to the Reader
You will encounter mini-glossaries
in appropriate sections throughout this book. This is to ensure
that we speak the same language, that we understand the words
used to have the same meaning. As it turns out, people do not
have the same understandings of word definitionseven words
we use commonly, such as love and try. There are
emotional connotations associated with words that color
their lexical denotations.
Words may denote something
specific and concrete (the dictionarylexicaldefinition)
or connote something emotional and abstract. Loaded
words are full of connotation. They contain subtle nuances and
carry emotional baggage (a prime reason advertisers and politicians
carefully select certain words in their campaigns). Consider
the denotation or connotation of these pairs of similar words:
fit in a smaller place
a male human
possibly a low-life
someone might want it
no one wants it
articles of possible value
maybe trash...or not
Consider how the following words
can have different connotations, depending on your values:
change in the gene pool over time
humans are descended from monkeys
sleek, graceful, and self-reliant
sneaky, contrary, and territorial
open-minded, unhampered by orthodoxy
or tradition, progressive
bleeding-heart, egalitarian, wimp,
termination of a process
murder of an innocent being
concerned citizen who takes action
terrorist who takes the law into
his own hands
The accents we place on words
in speechor writingis known as prosody. Prosody is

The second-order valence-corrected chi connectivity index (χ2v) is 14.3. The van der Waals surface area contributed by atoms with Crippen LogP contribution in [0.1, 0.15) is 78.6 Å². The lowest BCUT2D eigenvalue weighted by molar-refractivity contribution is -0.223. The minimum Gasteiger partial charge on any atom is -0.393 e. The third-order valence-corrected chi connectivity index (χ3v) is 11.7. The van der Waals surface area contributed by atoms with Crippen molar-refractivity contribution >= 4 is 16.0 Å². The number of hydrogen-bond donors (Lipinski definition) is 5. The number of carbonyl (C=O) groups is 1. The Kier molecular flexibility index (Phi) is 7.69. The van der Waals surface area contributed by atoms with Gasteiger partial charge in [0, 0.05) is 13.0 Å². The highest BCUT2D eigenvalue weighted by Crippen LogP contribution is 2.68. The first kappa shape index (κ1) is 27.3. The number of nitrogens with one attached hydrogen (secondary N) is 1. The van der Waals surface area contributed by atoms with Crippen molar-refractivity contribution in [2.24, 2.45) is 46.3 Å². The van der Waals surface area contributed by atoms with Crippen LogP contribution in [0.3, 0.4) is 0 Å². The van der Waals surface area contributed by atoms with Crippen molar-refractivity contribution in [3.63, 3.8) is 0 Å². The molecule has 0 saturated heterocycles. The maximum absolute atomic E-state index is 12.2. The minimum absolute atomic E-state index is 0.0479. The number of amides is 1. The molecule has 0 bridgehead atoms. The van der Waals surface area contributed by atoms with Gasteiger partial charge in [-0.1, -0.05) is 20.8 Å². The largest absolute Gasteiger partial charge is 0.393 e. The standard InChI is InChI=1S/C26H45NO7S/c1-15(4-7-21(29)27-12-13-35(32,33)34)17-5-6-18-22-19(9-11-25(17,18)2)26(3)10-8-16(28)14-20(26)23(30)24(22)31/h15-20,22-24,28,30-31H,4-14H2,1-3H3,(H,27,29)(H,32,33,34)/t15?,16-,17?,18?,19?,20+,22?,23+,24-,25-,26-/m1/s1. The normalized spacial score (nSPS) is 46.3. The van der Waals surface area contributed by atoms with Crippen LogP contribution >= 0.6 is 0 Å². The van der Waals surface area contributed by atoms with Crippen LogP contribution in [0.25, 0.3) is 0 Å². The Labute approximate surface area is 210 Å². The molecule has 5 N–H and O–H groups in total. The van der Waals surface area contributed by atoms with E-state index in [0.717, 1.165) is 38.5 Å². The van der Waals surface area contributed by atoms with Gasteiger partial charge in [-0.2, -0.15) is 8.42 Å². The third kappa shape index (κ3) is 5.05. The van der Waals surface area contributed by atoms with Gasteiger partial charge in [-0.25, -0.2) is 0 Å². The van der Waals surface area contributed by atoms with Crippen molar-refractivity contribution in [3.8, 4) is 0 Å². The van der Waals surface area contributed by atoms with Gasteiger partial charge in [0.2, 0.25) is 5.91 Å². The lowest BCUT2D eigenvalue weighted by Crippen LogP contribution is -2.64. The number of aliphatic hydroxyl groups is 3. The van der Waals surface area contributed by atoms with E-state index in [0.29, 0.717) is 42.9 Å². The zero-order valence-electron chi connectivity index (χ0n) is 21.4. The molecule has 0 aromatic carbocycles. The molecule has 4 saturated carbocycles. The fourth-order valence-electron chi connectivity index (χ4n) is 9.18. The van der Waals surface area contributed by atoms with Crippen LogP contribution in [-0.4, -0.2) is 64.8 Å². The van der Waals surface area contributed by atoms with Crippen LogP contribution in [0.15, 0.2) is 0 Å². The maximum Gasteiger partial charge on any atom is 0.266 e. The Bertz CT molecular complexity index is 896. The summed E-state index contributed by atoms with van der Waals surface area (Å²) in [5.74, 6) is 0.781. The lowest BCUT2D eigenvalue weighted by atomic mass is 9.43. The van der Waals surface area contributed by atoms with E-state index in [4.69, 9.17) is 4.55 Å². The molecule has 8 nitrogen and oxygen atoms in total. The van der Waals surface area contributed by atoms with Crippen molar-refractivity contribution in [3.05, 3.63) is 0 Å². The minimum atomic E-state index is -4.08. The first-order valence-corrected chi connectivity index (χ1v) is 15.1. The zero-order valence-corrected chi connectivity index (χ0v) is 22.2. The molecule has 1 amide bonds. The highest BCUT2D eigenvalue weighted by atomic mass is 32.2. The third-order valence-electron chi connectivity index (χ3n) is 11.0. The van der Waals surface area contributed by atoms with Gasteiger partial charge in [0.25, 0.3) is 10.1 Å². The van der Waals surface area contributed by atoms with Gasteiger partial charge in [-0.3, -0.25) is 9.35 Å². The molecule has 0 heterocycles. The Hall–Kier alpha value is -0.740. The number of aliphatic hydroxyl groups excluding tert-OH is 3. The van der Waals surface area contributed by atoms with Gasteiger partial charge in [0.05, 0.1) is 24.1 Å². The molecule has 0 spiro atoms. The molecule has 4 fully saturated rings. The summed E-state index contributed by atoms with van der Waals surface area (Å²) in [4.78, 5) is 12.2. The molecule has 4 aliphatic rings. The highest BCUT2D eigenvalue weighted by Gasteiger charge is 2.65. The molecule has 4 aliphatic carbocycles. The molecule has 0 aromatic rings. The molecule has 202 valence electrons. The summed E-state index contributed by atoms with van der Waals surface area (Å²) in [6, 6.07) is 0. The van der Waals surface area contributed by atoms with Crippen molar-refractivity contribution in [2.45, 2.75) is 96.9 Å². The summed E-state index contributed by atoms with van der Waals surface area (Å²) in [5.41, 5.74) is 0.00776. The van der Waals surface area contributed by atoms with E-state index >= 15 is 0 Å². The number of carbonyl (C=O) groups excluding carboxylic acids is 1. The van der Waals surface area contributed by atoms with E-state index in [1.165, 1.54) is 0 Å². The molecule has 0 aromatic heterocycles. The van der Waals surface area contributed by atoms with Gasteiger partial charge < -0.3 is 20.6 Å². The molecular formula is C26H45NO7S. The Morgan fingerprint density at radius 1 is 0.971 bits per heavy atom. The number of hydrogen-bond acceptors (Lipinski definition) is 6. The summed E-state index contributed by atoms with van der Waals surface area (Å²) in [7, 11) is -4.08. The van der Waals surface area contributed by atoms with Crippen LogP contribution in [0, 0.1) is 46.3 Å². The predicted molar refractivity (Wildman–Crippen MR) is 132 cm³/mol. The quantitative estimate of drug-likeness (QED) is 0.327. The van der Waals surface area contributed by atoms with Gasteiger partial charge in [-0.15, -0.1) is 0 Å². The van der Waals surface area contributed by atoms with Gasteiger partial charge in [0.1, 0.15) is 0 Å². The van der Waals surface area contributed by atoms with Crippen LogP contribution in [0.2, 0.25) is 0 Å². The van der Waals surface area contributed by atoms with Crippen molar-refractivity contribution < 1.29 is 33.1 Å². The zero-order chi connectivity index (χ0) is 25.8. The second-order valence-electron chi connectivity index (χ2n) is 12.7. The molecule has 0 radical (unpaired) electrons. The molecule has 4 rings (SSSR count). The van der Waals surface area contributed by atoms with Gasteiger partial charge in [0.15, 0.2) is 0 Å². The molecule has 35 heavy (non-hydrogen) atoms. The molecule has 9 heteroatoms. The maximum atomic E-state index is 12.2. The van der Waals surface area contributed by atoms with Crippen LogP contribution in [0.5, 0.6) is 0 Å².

also important to our understanding of language. Consider the
following sentence, and how the change in word accent changes
the entire meaning of the sentence:
to buy the red coat.
(No one else wants to buy it.)
I want to buy the red coat.
(I desire it.)
I want to buy the red coat.
(I wish to purchase it.)
I want to buy the red coat.
(No other color will do.)
I want to buy the red coat.
(I dont want any other red item.)
Philosophy and Physics
We may have heard of quantum
physicsthe so-called new physics. We may know
that cosmology is the scientific inquiry into the origins and
evolution of the universe. What then, is quantum cosmology?
refers to the world of the very smallsubatomic particleswhile
cosmology concerns the largest structure known: the universe
itself. The unity of these two disparate worlds gives rise to
a new paradigm of realityan understanding of how the very
small and the very large interrelate.
The progression of physics from the classical model to the quantum
model, likewise, has necessitated scrutiny and interpretation
from outside physics, from disciplines such as cognitive science,
psychology, and especially philosophy. While science is proficient
at collecting and analyzing data, psychology allows us to understand
how our perceptions affect our interpretations of reality, and
philosophy and cognitive science have given scientific findings
meaning. It is the strong interplay of these complementary
disciplines that is at the heart of this book. Everything
is connected to everything else. Nowhere is this more apparent
than in the unity of quantum mechanics, cosmology, psychology,
and philosophy. Indeed, it will become evident to readers that
it is impossible to speak of one field of inquiry without invoking
While physics allows us to ask what is, philosophy compels
us to ask why it is. Cosmology permits us to measure the
universe, to trace its origins, and to contemplate its possible
fate. But, we often find that the greater the knowledge, the
deeper the mystery. When cosmology revealed that the universe
may have sprung from nothingness, science paused, utterly